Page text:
The Israeli political area was still reeling from the shockwaves sent through it by Prime Minister Benjamin Netanyahu
and Yisrael Beiteinu Chairman Avigdor Lieberman,
who announced that their parties would by vying for the public's vote in the upcoming election under one ticket, when senior Likud members began questioning Lieberman's true motives for the move.
According to Likud sources, Lieberman agreed to join forces with the Likud
as means of paving his way to the Prime Minister's Office.
Lieberman, once a Likud strongman, has been able to maintain a significant influence on the party even after he left and formed Yisrael Beiteinu.
"Lieberman understands that he and Yisrael Beiteinu have reached the glass ceiling when it comes to realizing potential mandates," a top Likud source said Friday.
Secret agenda? Netanyahu and Lieberman (Photo: EPA)
"It's not enough (seats) for him to become prime minister. That's why he decided to opt for a unity deal that would make him the No. 2 man in the (Right) bloc. It means that he will become the successor when the No. 1 man steps down.
"Lieberman understands that. I'm not sure Bibi does," the source said.
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Channel 2's senior political analyst Amnon Abramovich reported Thursday that deal harbors a secret rotation clause, saying that Netanyahu will act as PM for the government's first three years and will then step aside and have Lieberman take over.
Lieberman was quick to deny the report: "There's no rotation agreement. I'm endorsing Netanyahu for a full four-year term," he told Ynet and Yedioth Ahronoth.
Asked about the possibility of eventually succeeding Netanyahu, the foreign minister said: "I'm no heir apparent and I don’t deal with hereditaments. I'm focusing on our shared victory in the coming election.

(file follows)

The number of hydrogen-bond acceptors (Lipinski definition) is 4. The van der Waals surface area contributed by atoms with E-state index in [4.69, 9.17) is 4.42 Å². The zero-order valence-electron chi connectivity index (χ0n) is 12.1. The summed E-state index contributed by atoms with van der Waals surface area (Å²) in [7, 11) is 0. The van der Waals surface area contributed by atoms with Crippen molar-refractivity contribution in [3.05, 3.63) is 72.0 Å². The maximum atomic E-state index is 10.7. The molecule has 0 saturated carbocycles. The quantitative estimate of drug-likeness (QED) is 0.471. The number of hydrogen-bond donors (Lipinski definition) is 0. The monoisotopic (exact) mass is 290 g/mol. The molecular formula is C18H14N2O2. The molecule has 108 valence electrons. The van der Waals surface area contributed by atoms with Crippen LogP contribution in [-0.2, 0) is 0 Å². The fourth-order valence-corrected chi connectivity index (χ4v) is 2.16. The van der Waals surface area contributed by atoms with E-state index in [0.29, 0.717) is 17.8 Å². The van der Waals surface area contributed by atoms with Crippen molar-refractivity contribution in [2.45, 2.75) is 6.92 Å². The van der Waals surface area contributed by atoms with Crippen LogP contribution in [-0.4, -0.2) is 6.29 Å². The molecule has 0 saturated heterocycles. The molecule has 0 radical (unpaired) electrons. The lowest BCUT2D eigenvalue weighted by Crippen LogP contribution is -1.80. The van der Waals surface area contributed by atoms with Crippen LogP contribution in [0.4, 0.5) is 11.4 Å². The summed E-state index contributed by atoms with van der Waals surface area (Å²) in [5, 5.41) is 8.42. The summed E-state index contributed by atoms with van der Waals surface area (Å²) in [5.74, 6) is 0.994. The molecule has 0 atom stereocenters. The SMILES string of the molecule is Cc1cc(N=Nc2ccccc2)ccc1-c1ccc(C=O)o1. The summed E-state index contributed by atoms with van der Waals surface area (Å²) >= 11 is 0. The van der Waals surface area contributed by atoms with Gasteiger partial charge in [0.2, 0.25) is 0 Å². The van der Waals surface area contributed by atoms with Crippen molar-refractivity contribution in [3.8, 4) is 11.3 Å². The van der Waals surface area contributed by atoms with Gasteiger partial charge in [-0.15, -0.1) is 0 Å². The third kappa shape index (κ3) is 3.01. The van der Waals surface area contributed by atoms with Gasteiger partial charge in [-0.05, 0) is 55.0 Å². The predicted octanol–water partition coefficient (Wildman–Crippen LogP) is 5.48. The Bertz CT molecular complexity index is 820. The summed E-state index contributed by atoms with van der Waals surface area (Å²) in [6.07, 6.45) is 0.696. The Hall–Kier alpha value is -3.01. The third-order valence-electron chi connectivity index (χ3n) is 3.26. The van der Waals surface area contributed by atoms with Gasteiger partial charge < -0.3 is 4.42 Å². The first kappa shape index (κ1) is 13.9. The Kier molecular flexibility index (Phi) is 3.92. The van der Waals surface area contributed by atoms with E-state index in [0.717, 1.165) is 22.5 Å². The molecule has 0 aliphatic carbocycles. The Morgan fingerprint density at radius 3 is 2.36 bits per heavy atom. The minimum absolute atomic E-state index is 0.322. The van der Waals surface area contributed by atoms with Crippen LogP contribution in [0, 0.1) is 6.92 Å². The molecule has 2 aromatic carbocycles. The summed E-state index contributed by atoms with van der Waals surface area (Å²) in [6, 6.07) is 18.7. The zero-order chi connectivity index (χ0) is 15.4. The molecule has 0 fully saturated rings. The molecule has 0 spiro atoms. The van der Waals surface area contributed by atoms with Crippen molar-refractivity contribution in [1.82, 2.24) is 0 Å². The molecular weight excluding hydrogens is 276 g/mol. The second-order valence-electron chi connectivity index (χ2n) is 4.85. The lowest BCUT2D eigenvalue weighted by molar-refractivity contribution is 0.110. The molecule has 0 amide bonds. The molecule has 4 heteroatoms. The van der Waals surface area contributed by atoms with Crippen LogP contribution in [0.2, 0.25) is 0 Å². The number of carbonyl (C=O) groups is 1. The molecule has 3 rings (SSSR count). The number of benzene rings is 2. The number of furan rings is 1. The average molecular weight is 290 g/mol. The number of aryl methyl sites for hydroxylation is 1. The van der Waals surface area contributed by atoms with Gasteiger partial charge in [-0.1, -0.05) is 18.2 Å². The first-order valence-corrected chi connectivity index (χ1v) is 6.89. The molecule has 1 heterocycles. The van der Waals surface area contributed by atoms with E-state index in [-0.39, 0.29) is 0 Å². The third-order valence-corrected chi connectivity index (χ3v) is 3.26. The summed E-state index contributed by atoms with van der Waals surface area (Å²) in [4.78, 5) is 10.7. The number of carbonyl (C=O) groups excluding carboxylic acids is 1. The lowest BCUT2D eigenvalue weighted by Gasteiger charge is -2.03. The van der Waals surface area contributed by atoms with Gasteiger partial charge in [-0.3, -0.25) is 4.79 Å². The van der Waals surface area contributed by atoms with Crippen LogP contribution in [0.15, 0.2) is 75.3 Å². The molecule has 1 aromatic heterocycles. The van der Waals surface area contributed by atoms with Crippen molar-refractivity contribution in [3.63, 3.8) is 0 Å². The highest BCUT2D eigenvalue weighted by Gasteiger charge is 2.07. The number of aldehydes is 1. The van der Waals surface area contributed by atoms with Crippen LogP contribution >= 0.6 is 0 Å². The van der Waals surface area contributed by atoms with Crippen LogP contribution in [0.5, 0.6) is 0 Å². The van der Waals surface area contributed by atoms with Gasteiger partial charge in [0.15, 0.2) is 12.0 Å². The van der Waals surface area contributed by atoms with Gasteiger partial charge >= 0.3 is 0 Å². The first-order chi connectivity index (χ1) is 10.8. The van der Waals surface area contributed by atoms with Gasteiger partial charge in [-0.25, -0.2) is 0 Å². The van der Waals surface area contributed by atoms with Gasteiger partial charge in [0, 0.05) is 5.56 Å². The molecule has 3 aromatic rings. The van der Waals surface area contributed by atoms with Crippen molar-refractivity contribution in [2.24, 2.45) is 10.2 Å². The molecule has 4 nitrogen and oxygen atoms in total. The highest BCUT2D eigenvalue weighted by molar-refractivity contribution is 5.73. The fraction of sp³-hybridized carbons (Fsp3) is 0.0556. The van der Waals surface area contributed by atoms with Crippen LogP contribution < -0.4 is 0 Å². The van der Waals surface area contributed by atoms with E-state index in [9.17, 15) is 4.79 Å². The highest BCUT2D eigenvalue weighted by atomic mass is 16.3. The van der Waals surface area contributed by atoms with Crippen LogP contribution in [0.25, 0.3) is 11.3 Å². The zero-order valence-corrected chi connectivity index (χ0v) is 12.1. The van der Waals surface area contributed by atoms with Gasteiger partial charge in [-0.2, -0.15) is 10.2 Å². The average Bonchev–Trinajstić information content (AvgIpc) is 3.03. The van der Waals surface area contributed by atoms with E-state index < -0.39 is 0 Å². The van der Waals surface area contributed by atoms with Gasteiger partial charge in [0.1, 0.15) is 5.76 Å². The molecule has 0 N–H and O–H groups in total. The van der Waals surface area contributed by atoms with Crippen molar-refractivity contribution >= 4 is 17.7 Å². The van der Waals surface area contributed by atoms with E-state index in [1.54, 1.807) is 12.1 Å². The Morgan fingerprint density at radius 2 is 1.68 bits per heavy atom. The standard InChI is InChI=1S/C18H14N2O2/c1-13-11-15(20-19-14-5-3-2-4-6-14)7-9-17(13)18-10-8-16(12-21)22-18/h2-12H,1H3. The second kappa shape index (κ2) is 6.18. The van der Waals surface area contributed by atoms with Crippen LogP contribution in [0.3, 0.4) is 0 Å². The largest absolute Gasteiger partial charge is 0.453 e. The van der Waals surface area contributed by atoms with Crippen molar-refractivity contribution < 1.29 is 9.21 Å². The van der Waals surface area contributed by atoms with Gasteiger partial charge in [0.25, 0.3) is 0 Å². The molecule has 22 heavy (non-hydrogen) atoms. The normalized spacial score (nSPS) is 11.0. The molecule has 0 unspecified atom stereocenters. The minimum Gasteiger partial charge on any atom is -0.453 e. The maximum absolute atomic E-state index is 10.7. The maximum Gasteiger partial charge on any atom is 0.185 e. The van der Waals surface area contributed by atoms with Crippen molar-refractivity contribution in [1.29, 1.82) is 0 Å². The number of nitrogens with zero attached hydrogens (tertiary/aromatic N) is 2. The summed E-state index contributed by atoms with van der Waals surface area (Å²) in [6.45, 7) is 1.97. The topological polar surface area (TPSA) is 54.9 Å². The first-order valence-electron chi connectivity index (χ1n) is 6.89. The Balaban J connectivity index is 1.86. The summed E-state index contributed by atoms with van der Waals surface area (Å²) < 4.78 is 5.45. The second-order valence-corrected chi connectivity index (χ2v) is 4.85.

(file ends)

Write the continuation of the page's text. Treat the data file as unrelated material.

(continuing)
"Uniting the true national camp is the right thing to do. I hope we can reach 50 mandates in the elections – it doesn’t have to be a dream.
"As far as I'm concerned, what matters most is governmental stability. You have to understand that this move is meant to promote a far-reaching governmental reform."
A close associate of the foreign minister's said that the parties' merger means to "first and foremost change the system of government and prevent the smaller parties from blackmailing the government. There will be no more coalitional horse trading."
Lieberman is said to back the Norwegian government model of 18 ministers. "This will enable a true reform. We would be able to form a government with only one or two more parties," the associate added.
Lieberman told Ynet and Yedioth Ahronoth that he was undeterred by the possibility of the Center and Left parties joining forces
ahead of the elections.
"At the end of the day, there's no choice, really. We need big political parties in Israel,"
he said. "We're all for having two major parties."
What could have been the perfect political coup, however, is clouded by one substantial question mark: Lieberman is still waiting for Attorney General Yehuda Weinstein decision on whether or not he will be indicted
on several cases.
A potential indictment against the foreign minister may include charges of fraud, breach of trust, money laundering, fraudulently obtaining benefits and harassing witnesses.
Weinstein was supposed to announce his decision in early September, but has so far failed to do so.
Yuval Karni and Itamar Eichner are
Ynet and Yedioth Ahronoth correspondents
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